An opinion article published on December 7, 2018, by regulatory news provider Chemical Watch, discussed science on toxic effects of chemical mixtures and practical application for regulatory risk assessment of mixtures. Andreas Kortenkamp, professor of human toxicology at Brunel University in London, asserted that “the science [of mixture toxicity] is ready,” including “the theory of mixture toxicology” and “predicting combined effects.”

In 2009, Kortenkamp together with two other scientists published a report on mixture toxicity for the European Commission (EC). Already back then, there was “sufficient know-how to assess the risks that may result from the combined exposure of humans and the environment to multiple chemicals.” However, to enable implementation, there was a need for “consistent and clear mandates . . . for taking mixture toxicity into account in the numerous pieces of legislation.” This message remains “remarkably unchanged” almost a decade later (FPF reported), despite being supported by numerous international organizations as well as representatives of five recent EU projects that focus on chemical risks (FPF reported).

Industry, however, “has yet to be convinced about the need for change.” A position paper by industry association Cefic, released in September 2018, said that “current regulatory schemes are adequate for controlling the risks” of mixture toxicity. In contrast, Carl-Gustaf Bornehag, professor of public health sciences at Karlstad University, Sweden, thinks that “we have more and more evidence – not only from our data but also from other sources – that we do have mixture effects.” He is part of the EDC-MixRisk project that recently found that “single chemical assessments [for endocrine disrupting chemicals] could be underestimating the risk for mixtures one- to tenfold” (FPF reported).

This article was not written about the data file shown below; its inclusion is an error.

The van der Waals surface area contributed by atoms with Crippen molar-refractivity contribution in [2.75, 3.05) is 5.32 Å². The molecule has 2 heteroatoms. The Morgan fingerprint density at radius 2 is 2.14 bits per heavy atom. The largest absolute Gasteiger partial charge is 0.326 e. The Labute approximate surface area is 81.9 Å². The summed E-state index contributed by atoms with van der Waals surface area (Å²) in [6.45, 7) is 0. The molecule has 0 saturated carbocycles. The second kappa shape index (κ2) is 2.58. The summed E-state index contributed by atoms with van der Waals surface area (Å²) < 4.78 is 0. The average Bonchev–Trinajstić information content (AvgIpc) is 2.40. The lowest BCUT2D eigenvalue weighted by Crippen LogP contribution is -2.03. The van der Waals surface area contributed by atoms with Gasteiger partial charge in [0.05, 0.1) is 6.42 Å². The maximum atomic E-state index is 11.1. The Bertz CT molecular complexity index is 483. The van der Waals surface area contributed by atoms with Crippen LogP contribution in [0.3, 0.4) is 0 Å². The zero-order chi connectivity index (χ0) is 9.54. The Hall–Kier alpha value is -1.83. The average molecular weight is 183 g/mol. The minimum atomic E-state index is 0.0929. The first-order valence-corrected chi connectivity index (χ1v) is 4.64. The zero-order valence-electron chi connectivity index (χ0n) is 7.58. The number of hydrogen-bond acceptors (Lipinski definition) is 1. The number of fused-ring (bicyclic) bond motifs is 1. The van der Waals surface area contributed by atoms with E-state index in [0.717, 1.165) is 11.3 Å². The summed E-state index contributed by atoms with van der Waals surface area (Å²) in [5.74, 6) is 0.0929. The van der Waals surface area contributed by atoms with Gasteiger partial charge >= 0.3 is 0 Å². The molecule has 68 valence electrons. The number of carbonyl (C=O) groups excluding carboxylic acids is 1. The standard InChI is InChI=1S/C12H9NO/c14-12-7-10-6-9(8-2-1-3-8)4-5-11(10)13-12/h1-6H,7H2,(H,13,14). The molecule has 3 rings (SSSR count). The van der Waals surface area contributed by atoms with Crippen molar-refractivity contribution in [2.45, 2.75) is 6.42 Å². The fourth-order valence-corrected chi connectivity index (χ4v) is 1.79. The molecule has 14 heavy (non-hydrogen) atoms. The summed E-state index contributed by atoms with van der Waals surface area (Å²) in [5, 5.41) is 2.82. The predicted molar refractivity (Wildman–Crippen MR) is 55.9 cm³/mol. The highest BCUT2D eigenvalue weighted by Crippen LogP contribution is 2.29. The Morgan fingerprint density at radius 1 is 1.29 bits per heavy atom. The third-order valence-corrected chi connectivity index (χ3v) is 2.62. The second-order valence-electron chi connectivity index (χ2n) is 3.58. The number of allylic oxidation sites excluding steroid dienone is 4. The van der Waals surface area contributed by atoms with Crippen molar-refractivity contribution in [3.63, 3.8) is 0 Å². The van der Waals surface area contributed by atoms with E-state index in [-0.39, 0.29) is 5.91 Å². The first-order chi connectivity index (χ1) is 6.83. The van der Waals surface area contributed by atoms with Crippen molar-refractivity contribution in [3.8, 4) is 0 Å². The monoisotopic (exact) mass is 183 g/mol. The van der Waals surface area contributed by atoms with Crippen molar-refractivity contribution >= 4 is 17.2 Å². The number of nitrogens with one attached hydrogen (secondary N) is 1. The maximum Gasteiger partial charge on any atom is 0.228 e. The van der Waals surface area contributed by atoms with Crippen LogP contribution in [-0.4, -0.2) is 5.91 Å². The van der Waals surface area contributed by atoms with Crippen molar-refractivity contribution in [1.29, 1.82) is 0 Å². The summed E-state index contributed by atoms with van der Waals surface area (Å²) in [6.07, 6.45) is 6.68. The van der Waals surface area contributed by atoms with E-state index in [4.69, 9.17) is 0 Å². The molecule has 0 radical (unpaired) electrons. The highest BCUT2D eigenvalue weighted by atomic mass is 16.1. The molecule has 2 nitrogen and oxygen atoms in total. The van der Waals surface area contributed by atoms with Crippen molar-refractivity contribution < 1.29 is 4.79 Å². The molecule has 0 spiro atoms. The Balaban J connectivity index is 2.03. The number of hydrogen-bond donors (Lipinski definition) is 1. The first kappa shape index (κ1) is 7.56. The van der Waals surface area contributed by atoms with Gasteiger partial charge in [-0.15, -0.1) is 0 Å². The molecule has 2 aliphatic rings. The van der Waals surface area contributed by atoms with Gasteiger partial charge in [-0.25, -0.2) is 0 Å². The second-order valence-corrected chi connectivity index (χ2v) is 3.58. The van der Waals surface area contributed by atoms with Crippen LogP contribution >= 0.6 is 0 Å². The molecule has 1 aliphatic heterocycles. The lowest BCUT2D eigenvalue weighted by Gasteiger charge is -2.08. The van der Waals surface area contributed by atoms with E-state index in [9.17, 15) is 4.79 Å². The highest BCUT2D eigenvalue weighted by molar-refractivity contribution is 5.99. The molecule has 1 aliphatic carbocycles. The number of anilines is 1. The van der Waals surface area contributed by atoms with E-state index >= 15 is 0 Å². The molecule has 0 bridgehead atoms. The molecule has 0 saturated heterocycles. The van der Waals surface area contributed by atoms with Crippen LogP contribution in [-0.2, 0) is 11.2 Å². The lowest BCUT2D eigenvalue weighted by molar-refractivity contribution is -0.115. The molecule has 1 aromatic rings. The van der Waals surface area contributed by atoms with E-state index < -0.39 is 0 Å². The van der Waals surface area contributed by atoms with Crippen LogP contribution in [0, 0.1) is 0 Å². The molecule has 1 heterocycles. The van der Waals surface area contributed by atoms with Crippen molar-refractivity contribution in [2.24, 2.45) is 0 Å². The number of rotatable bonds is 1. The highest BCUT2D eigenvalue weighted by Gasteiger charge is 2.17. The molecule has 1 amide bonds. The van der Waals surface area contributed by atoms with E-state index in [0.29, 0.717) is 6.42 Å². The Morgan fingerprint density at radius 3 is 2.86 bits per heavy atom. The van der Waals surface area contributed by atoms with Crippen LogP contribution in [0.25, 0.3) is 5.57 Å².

The practical means of setting regulatory thresholds for single chemicals based on mixture toxicity risk have not been “cracked” yet. Furthermore, there is “acute need” for more data, especially on the exposure side. Kortenkamp, however, “believes this is not a good reason to delay change to the regulatory environment. The current situation is reminiscent of a “Catch 22-type dilemma: we cannot switch to a mixture-centric system of risk assessment because we do not have the data we would need for such a system, but we cannot get the data without switching to it.”

In addition, “the change could be made gradually, with an initial focus on integration of closely linked areas of regulation to improve consideration of mixtures.” For example, pesticides could be considered “as part of a mixture when assessing the risks form other potential food contaminants, such as migrants from food contact materials.” Further, as an intermediate measure, “policy makers could implement the mixture assessment factor (MAF) concept,” so Kortenkamp.

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Andrew Turley (December 7, 2018). “Applying science to mixtures.Chemical Watch

Chemical Watch (December 11, 2018). “Kortenkamp boosts calls for legal mandates for mixture risk assessment.